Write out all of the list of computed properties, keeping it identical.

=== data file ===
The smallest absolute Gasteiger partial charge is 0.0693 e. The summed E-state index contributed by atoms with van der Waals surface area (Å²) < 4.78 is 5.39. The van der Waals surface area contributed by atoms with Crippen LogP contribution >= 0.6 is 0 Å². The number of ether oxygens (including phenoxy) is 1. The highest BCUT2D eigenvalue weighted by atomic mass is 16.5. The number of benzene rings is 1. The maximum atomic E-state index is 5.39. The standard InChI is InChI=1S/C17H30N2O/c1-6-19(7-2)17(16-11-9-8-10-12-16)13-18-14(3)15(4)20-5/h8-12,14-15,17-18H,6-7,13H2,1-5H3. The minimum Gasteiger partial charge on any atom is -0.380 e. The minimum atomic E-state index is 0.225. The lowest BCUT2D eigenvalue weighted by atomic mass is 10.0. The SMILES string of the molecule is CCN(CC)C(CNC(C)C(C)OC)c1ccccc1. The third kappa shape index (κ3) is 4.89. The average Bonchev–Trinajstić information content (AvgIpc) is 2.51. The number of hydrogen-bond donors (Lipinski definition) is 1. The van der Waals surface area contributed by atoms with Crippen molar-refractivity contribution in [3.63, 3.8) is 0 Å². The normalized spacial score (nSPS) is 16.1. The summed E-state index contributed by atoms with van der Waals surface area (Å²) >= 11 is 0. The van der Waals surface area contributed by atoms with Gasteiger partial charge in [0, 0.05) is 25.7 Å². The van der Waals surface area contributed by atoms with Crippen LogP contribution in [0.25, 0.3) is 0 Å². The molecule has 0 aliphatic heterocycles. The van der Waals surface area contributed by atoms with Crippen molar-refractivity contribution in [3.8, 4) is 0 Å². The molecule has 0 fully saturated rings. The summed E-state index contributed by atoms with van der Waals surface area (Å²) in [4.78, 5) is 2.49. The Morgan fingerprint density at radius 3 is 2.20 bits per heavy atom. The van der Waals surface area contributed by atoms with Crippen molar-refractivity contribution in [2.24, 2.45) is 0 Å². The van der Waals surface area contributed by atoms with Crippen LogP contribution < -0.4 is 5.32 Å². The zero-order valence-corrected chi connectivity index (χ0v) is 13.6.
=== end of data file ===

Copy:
The smallest absolute Gasteiger partial charge is 0.0693 e. The summed E-state index contributed by atoms with van der Waals surface area (Å²) < 4.78 is 5.39. The van der Waals surface area contributed by atoms with Crippen LogP contribution >= 0.6 is 0 Å². The number of ether oxygens (including phenoxy) is 1. The highest BCUT2D eigenvalue weighted by atomic mass is 16.5. The number of benzene rings is 1. The maximum atomic E-state index is 5.39. The standard InChI is InChI=1S/C17H30N2O/c1-6-19(7-2)17(16-11-9-8-10-12-16)13-18-14(3)15(4)20-5/h8-12,14-15,17-18H,6-7,13H2,1-5H3. The minimum Gasteiger partial charge on any atom is -0.380 e. The minimum atomic E-state index is 0.225. The lowest BCUT2D eigenvalue weighted by atomic mass is 10.0. The SMILES string of the molecule is CCN(CC)C(CNC(C)C(C)OC)c1ccccc1. The third kappa shape index (κ3) is 4.89. The average Bonchev–Trinajstić information content (AvgIpc) is 2.51. The number of hydrogen-bond donors (Lipinski definition) is 1. The van der Waals surface area contributed by atoms with Crippen molar-refractivity contribution in [3.63, 3.8) is 0 Å². The normalized spacial score (nSPS) is 16.1. The summed E-state index contributed by atoms with van der Waals surface area (Å²) >= 11 is 0. The van der Waals surface area contributed by atoms with Gasteiger partial charge in [0, 0.05) is 25.7 Å². The van der Waals surface area contributed by atoms with Crippen LogP contribution in [0.25, 0.3) is 0 Å². The molecule has 0 aliphatic heterocycles. The van der Waals surface area contributed by atoms with Crippen molar-refractivity contribution in [3.8, 4) is 0 Å². The molecule has 0 fully saturated rings. The summed E-state index contributed by atoms with van der Waals surface area (Å²) in [4.78, 5) is 2.49. The Morgan fingerprint density at radius 3 is 2.20 bits per heavy atom. The van der Waals surface area contributed by atoms with Crippen molar-refractivity contribution in [2.24, 2.45) is 0 Å². The van der Waals surface area contributed by atoms with Crippen LogP contribution < -0.4 is 5.32 Å². The zero-order valence-corrected chi connectivity index (χ0v) is 13.6.